Also in your video, I didn't notice you indicating the vertical flat where the bolt holes are located that is the surface the chuck body seats against. The large flat on the face of the backplate that you did show doesn't touch the chuck body, there's quite a gap there at least on mine there are.


                      Now that I seem to have solved that I can presumably get a chuck mounted properly, so I'm hopeful I simply need to run a reamer through the spindle taper. I need to get a new backplate to find out for sure though, I guess.

                      With regards to the bearings, the spindle has been out, but the front bearing remained in place on the spindle, and the rear one is pushed back in place by tightening the locking nuts that would preload the bearings, then slackening them off again. I'm confident that bit isn't the problem because neither bearing races were removed from the headstock, and you can exert great force to reset the rear bearing on the spindle by tightening the locking nuts.

                      It certainly appears that you can see the balls in the front bearing. That means there's a huge hole where swarf can enter the bearing. That's a most serious concern!

                      I notice that the DTI on the taper doesn't swing constantly like it would with a bend, it stays static for 90 degrees at a time then shifts suddenly, as it the taper has been squared out a bit... Perhaps by having things bashed in it to remove dead centres or suchlike.
                      Hope this helps.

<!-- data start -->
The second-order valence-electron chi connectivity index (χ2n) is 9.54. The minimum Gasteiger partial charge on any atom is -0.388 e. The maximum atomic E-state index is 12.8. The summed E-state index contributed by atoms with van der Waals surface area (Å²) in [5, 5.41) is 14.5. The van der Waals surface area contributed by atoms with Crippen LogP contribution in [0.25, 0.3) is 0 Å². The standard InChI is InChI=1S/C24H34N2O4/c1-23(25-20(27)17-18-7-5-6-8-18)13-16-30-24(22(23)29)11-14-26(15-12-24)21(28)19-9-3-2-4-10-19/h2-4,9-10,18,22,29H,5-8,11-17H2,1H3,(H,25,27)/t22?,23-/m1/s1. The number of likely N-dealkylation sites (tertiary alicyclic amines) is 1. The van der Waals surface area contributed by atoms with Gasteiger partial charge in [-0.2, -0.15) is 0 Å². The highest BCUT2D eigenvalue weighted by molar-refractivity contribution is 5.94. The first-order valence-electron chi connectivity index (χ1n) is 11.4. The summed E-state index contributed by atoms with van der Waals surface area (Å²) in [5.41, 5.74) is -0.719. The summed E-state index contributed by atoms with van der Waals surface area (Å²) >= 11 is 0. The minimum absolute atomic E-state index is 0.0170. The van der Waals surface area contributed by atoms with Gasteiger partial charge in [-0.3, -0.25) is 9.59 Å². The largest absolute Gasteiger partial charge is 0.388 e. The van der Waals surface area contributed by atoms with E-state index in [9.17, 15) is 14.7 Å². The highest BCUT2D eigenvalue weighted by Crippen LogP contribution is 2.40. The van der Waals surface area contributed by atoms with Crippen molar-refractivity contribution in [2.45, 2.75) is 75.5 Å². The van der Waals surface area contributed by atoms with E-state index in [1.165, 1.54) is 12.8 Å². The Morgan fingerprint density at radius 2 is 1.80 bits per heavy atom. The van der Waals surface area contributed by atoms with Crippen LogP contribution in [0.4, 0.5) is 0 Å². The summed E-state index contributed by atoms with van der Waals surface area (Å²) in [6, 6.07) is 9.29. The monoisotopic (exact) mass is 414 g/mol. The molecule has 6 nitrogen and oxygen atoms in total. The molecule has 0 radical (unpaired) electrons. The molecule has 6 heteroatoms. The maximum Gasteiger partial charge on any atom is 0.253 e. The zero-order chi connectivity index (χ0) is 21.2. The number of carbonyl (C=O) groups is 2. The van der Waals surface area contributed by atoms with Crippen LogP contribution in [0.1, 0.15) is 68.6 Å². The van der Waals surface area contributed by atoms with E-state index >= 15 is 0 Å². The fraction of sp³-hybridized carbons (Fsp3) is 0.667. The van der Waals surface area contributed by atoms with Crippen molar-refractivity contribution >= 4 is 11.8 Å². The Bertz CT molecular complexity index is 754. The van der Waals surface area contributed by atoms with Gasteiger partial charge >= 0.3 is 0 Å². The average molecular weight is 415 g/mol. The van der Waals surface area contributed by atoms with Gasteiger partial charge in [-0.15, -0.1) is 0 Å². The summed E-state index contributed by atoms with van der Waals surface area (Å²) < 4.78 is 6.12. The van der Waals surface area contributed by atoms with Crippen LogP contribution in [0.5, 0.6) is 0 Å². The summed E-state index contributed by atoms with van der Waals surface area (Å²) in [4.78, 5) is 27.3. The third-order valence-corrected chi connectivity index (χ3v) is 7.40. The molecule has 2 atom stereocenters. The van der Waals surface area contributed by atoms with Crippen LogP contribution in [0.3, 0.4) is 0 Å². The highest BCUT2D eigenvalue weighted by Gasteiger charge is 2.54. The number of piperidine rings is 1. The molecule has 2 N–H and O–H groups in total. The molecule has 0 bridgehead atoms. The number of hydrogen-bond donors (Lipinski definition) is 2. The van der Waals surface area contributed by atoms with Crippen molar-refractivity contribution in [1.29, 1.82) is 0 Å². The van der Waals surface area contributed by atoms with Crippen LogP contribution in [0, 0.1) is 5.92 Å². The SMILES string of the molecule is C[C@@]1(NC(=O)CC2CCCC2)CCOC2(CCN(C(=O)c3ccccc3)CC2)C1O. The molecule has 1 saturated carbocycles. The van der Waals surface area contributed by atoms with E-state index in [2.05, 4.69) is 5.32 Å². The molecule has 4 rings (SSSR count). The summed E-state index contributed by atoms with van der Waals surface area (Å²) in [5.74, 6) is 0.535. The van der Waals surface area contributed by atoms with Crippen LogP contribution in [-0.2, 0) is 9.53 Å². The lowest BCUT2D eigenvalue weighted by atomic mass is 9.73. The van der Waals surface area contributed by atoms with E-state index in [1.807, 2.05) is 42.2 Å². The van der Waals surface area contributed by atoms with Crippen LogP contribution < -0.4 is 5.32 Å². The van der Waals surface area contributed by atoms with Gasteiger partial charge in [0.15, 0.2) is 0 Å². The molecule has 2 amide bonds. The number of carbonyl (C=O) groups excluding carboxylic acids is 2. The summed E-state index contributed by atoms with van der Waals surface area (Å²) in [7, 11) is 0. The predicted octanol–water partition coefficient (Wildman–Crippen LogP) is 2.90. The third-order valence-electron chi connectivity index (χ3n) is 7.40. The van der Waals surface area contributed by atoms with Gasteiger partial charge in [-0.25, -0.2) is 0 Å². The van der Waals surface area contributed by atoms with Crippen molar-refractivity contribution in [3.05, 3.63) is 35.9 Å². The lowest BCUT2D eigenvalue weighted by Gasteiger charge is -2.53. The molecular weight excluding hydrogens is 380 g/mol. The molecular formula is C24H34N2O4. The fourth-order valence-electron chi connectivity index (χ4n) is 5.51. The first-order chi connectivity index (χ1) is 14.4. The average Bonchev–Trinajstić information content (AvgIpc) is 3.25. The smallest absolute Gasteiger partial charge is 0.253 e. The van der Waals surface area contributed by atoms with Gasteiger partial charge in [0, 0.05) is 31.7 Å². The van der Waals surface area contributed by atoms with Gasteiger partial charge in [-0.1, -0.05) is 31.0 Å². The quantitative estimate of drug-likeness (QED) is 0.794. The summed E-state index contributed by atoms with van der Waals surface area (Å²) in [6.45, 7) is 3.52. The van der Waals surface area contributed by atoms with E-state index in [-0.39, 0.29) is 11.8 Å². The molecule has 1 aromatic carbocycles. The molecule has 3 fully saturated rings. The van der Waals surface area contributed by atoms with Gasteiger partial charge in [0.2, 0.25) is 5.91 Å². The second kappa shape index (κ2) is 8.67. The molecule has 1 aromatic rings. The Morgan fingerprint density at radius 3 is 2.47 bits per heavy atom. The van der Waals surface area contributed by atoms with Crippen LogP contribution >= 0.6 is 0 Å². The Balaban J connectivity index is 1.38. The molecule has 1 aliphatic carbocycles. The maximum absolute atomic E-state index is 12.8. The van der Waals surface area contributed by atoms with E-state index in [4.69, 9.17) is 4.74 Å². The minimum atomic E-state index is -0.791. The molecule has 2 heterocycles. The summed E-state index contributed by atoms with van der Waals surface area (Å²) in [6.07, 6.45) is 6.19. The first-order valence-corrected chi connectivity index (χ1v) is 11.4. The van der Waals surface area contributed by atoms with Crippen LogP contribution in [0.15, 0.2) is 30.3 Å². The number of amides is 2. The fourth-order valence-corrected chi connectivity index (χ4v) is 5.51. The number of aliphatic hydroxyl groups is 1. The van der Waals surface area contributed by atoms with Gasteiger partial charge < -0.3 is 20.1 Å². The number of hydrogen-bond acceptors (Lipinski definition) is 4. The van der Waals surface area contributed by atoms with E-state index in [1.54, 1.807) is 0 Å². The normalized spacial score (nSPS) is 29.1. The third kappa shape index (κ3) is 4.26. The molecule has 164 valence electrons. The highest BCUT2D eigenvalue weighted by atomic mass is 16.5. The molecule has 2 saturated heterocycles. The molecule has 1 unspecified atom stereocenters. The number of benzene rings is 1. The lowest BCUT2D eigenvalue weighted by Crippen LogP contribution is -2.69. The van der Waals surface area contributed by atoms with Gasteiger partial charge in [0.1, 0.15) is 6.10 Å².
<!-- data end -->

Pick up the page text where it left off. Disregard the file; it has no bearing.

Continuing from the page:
Location: Saskatoon, Saskatchewan, Canada

                      Comment


                      • #12
                        Originally posted by loply View Post
                        I notice that the DTI on the taper doesn't swing constantly like it would with a bend, it stays static for 90 degrees at a time then shifts suddenly, as it the taper has been squared out a bit... Perhaps by having things bashed in it to remove dead centres or suchlike.
                        This is the type of indicator you need to properly measure your spindle:

                        Comment


                        • #13
                          Yes.....

                          The "register" is not intended to be a wringing fit, which is the only way it could possibly do any meaningful centering.... I have several chucks and not a one has a close fit there, some have 25 thou clearance, but they all repeat nicely, and chuck up work without more than normal runout.

                          In any case,,,,,

                          What I think I am seeing is....

                          1) essentially no radial runout on the unthreaded exterior of the spindle

                          2) essentially no runout on the FRONT FACE of the chuck backplate (axial movement) Incidentally that is NOT the chuck contact surface...... or should not be....

                          3) a significant runout of the accessible part of the spindle taper, and adapters etc put into it.

                          4) significant radial runout of the chuck backplate

                          5) a missing cover on the front of teh headstock.

                          6) all runout is fairly smooth and "sinusoidal", not really jerky or limited to one spot, although there is a suggestion that the indicaator is losing contact with the surface part of the time in some tests

                          OK.... #6 almost eliminates an issue of crud in the bearing... that would be jumpy and associated with one place, not fairly smooth.

                          I am going to say that #2 eliminates most bent spindle thoughts.... a bend should have made the backplate "wabble".

                          #4 is interesting, but COULD be a function of the backplate itself..... it isn't a for-sure property of the spindle. it does not seem to be the same AMOUNT as inside the spindle....so isn't necessarily related